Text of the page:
Mary Lou Rosien discusses the spiritual repercussions of the trend away from sacramental Church weddings.
There was already a trend away from Church weddings and Covid only made that worse; large weddings in churches seem to have all but disappeared. So many young people now opt to marry outside the Catholic Church and in varied venues and forms. I frequently hear, “We are getting married in a park and my brother (sister, friend) got an online certificate as a minister so they can marry us!”
When a baptized Catholic couple chooses to get married this way, they do not have a valid marriage in the eyes of the Church.
Catholics are required by the Church to be married according to the official rites of the Church. The consent is to be received by a minister of the Catholic Church, otherwise the attempted marriage is invalid. Therefore, unless in a particular case and for very good reasons the local Bishop has determined otherwise, anyone who helps a Catholic to go through any alternative kind of marriage ceremony is preventing that person from receiving the graces of the Sacrament of Holy Matrimony. (The Reverend Peter B. Mottola, J.C.L.)
The Vatican put out a statement in July 2020 that clearly stated that the only time a lay person can be allowed to perform a marriage is in circumstance where there are no priests or deacons available and none will be available in the foreseeable future. Furthermore, the bishop in that area would need to sign off on permission in only these “exceptional circumstances.” This would clearly not be present in the situations we are discussing.
When a couple has decided to marry outside the Church, what additional responsibility lies with those who would support them by “marrying” them? What are the repercussions to their own spiritual and faith life? In a sense, any Catholic who gets an online “ordination” is turning away from the Catholic Church as they align themselves with another church. This is a serious matter and should not be undertaken by any Catholic.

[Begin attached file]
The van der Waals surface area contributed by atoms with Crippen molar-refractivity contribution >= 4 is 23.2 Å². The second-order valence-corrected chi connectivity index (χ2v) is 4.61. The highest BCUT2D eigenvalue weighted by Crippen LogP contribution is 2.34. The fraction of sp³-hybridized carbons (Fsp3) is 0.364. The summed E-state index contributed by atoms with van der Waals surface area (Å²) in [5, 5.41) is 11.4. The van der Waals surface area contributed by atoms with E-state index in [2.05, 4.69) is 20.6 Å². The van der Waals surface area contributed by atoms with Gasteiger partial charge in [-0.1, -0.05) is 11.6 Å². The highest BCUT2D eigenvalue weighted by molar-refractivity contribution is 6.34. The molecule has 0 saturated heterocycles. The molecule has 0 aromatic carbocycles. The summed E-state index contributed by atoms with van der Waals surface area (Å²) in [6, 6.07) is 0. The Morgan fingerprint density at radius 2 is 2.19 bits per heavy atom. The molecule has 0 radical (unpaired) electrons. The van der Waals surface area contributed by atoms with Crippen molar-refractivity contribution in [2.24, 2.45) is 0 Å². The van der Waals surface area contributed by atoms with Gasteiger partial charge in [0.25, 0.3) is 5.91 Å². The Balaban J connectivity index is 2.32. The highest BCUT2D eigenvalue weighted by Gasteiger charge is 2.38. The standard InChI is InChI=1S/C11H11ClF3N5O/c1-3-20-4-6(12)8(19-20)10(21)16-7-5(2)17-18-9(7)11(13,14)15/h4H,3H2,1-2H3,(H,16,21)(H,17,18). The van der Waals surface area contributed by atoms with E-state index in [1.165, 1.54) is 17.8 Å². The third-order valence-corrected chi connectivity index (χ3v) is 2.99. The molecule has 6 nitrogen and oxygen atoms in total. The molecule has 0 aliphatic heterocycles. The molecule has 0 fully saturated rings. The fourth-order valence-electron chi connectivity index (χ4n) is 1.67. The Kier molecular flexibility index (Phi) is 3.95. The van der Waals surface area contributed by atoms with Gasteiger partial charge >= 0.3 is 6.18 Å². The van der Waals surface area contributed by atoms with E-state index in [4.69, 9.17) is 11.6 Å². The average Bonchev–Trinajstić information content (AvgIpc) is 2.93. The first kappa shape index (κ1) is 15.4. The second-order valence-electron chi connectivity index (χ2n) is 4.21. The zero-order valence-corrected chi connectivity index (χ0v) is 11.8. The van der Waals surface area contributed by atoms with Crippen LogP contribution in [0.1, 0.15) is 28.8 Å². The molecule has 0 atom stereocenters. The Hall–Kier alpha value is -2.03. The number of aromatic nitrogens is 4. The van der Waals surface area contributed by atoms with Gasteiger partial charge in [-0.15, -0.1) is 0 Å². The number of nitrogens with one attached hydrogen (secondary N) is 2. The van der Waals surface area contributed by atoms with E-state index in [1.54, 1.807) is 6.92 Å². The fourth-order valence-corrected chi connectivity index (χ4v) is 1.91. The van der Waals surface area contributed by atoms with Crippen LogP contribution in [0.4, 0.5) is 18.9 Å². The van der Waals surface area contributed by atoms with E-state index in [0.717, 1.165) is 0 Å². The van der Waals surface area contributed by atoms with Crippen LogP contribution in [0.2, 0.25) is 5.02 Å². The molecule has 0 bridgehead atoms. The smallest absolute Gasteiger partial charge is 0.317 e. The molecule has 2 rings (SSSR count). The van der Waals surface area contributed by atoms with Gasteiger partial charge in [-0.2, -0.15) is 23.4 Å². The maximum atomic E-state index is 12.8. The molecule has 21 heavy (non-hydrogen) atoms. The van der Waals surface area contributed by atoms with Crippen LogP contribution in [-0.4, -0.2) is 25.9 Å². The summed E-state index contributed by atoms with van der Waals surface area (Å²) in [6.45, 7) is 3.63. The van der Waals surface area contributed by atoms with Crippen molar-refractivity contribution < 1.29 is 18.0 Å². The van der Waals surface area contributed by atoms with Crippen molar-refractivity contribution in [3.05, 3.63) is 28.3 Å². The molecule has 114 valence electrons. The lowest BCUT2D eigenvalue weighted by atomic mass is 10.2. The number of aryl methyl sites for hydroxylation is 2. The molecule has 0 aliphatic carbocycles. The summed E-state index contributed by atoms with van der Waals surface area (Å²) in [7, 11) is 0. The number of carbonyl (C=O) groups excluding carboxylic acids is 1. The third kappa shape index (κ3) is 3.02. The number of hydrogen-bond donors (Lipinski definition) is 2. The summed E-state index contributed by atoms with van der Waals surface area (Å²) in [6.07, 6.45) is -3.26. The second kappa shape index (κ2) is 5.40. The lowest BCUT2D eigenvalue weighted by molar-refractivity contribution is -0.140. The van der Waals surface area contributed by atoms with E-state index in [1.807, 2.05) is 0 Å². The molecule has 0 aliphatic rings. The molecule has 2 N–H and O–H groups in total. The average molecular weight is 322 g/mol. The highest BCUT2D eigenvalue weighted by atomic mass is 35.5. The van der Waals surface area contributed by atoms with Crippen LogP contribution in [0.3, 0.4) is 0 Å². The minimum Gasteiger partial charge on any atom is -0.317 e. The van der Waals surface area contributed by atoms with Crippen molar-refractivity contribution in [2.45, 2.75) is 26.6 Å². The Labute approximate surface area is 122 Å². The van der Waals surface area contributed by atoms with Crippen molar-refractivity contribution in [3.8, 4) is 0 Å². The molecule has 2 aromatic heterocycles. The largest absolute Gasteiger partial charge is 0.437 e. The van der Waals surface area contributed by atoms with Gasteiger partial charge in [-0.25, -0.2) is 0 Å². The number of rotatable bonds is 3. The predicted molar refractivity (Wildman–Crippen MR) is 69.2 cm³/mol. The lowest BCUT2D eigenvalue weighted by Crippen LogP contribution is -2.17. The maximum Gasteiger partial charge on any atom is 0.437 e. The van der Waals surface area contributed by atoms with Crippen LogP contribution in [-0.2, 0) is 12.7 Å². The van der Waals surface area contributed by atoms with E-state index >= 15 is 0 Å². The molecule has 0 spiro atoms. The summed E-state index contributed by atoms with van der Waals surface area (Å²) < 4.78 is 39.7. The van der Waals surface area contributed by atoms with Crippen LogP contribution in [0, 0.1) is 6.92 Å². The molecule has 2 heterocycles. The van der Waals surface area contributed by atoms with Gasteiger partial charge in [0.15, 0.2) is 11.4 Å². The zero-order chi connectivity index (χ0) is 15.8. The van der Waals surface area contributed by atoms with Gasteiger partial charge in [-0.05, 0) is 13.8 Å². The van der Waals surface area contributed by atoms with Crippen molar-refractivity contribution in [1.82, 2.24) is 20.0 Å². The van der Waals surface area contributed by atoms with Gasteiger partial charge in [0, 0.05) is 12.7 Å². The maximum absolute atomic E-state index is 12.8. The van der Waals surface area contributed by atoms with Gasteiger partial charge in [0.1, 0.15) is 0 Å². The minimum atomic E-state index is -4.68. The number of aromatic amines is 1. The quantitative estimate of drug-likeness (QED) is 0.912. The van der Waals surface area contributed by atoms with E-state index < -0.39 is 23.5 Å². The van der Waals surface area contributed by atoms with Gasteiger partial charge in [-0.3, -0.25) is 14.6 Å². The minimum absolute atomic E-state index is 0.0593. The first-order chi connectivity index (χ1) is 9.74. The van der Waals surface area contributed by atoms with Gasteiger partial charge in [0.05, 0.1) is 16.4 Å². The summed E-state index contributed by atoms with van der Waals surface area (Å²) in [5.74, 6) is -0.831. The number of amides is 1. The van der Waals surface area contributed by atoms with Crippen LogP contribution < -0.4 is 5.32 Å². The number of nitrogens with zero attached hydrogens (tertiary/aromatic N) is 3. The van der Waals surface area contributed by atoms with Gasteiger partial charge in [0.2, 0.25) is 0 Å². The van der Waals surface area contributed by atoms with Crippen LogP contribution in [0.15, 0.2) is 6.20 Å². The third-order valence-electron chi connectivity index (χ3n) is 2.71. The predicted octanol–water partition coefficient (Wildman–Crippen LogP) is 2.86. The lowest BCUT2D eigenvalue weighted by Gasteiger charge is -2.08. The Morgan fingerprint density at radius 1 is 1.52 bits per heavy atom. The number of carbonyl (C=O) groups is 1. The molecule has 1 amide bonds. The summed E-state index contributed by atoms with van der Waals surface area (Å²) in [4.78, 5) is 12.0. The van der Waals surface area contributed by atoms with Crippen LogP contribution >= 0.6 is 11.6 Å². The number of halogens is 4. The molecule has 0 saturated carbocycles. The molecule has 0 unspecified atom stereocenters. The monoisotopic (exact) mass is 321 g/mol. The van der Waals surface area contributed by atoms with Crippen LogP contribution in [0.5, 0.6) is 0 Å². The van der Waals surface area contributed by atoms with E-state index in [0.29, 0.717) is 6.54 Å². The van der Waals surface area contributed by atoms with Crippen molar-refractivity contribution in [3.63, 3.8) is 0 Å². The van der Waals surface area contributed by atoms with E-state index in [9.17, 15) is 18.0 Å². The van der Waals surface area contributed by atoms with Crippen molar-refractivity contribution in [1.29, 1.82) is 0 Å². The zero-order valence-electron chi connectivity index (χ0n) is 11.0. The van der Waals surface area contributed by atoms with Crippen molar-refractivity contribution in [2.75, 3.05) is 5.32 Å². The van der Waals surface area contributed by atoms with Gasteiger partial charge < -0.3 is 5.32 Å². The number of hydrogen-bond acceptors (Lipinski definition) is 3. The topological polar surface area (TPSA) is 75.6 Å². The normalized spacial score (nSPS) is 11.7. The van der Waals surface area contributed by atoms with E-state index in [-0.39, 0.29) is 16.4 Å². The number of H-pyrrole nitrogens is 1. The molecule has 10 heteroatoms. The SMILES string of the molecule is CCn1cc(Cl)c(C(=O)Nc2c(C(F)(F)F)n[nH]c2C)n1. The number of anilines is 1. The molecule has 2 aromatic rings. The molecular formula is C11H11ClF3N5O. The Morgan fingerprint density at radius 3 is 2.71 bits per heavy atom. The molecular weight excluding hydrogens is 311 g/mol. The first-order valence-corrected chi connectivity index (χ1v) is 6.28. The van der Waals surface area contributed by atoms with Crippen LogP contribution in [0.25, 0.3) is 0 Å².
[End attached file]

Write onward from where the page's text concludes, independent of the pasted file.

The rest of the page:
Fr. Dave Endres in an article on the Question of Faith; Catholic Telegraph, April 29, 2019 states,
Since every Catholic is bound to the laws of the Church and required to maintain union with the Church “in its visible structure by the bonds of the profession of faith, the sacraments, and ecclesiastical governance” (Code of Canon Law, 205), receiving “ordination” in another church or faith community (however loose or unofficial the community) would necessarily involve entering into some degree of communion with another church or religious society – and to break communion with the Catholic Church. Though this is a serious matter, if a Catholic has sought out ordination or officiated at a wedding outside the Church without understanding the gravity, it is possible to be reconciled. One should approach the sacrament of reconciliation as soon as possible with a desire to return to communion in the Church.
So, if a friend asks you to officiate at the wedding, you can politely, but firmly respond, “I love you, but no, I can’t marry you.”
Copyright 2021 Mary Lou Rosien
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About the Author
Mary Lou Rosien is a Catholic wife, mom to seven, educator, writer, and speaker. She is the author of several books including Three Things Divorced Catholics need to Know and The Joy-Filled Broken Heart. She is known for her love of all things cooking and baking, especially “Friday cookies.” Visit her at CatholicFamilyBootCamp.com.